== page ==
My suggestion is setup a class to collect your data points.
        Code:
        // this class represents a single occurrence of a crossover
        public class CrossOver
        {
            public int Direction = 0; // CrossAbove=1 CrossBelow=-1
            public int CurrentBar = 0;
            public double Price = 0;
            public DateTime Time = DateTime.MinValue;
            public CrossOver(int direction, int currentBar)
            {
                Direction = direction;
                CurrentBar = currentBar;
            }
        }
        Then create a list to maintain these occurrences,
        Code:
        private List<CrossOver> CrossOvers = new List<CrossOver>();
        
        // previous occurence, regardless of when it occurred
        private CrossOver PreviousCrossOver = null;
        Each time a new cross over occurs, create a new CrossOver instance and
        record the information, then add it to your CrossOvers list,
        Code:
        if (CrossAbove(MA1, MA2, 1))
            CrossOvers.Add(new CrossOver(1, CurrentBar));
        else if (CrossBelow(MA1, MA2, 1))
            CrossOvers.Add(new CrossOver(-1, CurrentBar));
        Inside your OnBarUpdate, at the recognition of a new hour, you want to perform
        your analysis of all cross overs collected in your list, then clear the list,
        Code:
        if (Time[0].Hour != Time[1].Hour)
        {
            foreach (CrossOver co in CrossOvers)
            {
                int BarsAgo = CurrentBar - co.CurrentBar;
                co.Price = Close[BarsAgo];
                co.Date = Date[BarsAgo];
                if (PreviousCrossOver != null)
                {
                    double PriceDelta = Math.Abs(co.Price - PreviousCrossOver.Price);
                    TimeSpan TimeDelta = co.Date - PreviousCrossOver.Date;
                    int TotalBars = co.CurrentBar - PreviousCrossOver.CurrentBar;
                    .... print these items, save to database, etc ....
                }
               PreviousCrossOver = co;
            }
            CrossOvers.Clear();
        }
        None of this is tested code, I just rattled it off.
        But hopefully it helps to give you a good head start.

        Further analysis on 30 days of stored data (assuming you did that
        "save to database" part) is left as an exercise for the reader.

        Good luck!
        Last edited by bltdavid; 05-23-2020, 12:09 AM.

        Comment


          #5
          When this code runs in your OnBarUpdate, it will collect all the historical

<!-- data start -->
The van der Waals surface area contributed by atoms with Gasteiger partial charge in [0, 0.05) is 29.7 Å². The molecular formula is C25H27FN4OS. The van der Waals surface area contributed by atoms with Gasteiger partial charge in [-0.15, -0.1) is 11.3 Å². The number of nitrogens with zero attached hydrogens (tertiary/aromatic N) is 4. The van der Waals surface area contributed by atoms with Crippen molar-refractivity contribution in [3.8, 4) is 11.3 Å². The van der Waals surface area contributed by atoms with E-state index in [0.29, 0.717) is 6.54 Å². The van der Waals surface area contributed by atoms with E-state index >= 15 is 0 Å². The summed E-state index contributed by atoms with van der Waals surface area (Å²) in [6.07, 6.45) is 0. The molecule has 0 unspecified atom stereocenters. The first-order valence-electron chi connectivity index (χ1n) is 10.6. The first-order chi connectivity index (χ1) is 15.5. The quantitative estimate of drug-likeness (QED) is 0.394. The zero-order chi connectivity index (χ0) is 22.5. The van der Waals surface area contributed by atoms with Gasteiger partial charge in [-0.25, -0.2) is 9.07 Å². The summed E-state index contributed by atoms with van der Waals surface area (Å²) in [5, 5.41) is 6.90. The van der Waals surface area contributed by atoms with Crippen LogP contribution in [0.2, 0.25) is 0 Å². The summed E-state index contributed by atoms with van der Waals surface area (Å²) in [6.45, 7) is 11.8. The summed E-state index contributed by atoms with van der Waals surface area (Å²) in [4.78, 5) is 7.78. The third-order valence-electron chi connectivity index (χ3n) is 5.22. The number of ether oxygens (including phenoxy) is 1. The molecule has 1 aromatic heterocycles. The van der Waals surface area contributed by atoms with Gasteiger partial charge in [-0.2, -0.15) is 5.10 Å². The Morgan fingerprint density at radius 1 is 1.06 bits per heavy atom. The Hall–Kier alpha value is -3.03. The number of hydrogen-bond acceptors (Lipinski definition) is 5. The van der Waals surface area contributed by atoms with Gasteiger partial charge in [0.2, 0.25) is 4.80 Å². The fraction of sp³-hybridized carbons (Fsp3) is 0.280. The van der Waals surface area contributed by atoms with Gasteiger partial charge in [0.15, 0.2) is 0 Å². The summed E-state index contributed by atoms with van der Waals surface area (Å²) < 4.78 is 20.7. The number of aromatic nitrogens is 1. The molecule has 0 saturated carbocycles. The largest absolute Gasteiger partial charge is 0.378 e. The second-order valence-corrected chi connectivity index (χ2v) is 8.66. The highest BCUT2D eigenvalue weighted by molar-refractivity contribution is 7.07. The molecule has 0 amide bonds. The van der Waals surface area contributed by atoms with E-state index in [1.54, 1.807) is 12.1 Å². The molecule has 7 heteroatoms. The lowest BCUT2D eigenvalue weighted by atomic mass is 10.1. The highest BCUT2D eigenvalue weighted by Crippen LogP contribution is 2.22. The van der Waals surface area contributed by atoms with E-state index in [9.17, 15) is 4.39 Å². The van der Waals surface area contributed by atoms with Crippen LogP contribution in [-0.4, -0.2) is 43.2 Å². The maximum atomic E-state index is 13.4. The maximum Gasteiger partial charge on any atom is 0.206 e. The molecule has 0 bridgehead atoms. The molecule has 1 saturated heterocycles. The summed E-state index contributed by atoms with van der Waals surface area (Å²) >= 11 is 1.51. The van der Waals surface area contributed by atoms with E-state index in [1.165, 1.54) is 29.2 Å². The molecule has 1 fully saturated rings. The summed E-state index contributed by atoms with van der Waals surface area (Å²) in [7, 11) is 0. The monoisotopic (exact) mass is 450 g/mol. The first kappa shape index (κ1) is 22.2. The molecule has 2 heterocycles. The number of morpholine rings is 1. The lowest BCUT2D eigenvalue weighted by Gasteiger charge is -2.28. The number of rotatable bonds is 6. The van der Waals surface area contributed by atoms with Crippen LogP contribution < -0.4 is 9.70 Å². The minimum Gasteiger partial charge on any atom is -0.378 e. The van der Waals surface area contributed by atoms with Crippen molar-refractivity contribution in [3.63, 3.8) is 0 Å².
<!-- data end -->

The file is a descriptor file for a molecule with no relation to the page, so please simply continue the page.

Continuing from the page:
crossovers in your chart.

          Perhaps setup a new class HistoryHour, using the name suggested by Sleemo,
          that would actually retain analytical results of most recent hour.

          Like perhaps,

          1. Longest duration of all crossovers
          2. Shortest duration of all crossovers
          3. Average duration of all crossovers

          Calculate these three items for Time, Ticks (aka price) and
          maybe for count of bars.

          Calculate for all crossovers, then calculate for just CrossAbove,
          and again for just CrossBelow.

          Now, what you actually do with these gathered statistics, well, I suppose
          that's the secret sauce ...

          Comment


            #6
            More (untested) code to help you,

            Code:
            public struct DataTuple<T>
            {
                public T Longest;
                public T Shortest;
                public T Average;
                public void Reset()
                {
                    Longest = default(T);
                    Shortest = default(T);
                    Average = default(T);
                }
            }
            
            public class DataHistory
            {
                public DataTuple<DateTime> Dates;
                public DataTuple<double> Ticks;
                public DataTuple<int> Bars;
            }
            
            public class DataAnalysis
            {
                public DataHistory CrossOvers = new DataHistory();
                public DataHistory CrossAboves = new DataHistory();
                public DataHistory CrossBelows = new DataHistory();
            }
            
            private DataAnalysis Hourly = new DataAnalysis();
            Then access like,

            Code:
              Hourly.CrossOvers.Dates.Longest
              Hourly.CrossBelows.Ticks.Average
            Sounds kinda fun ... Enjoy!

            Comment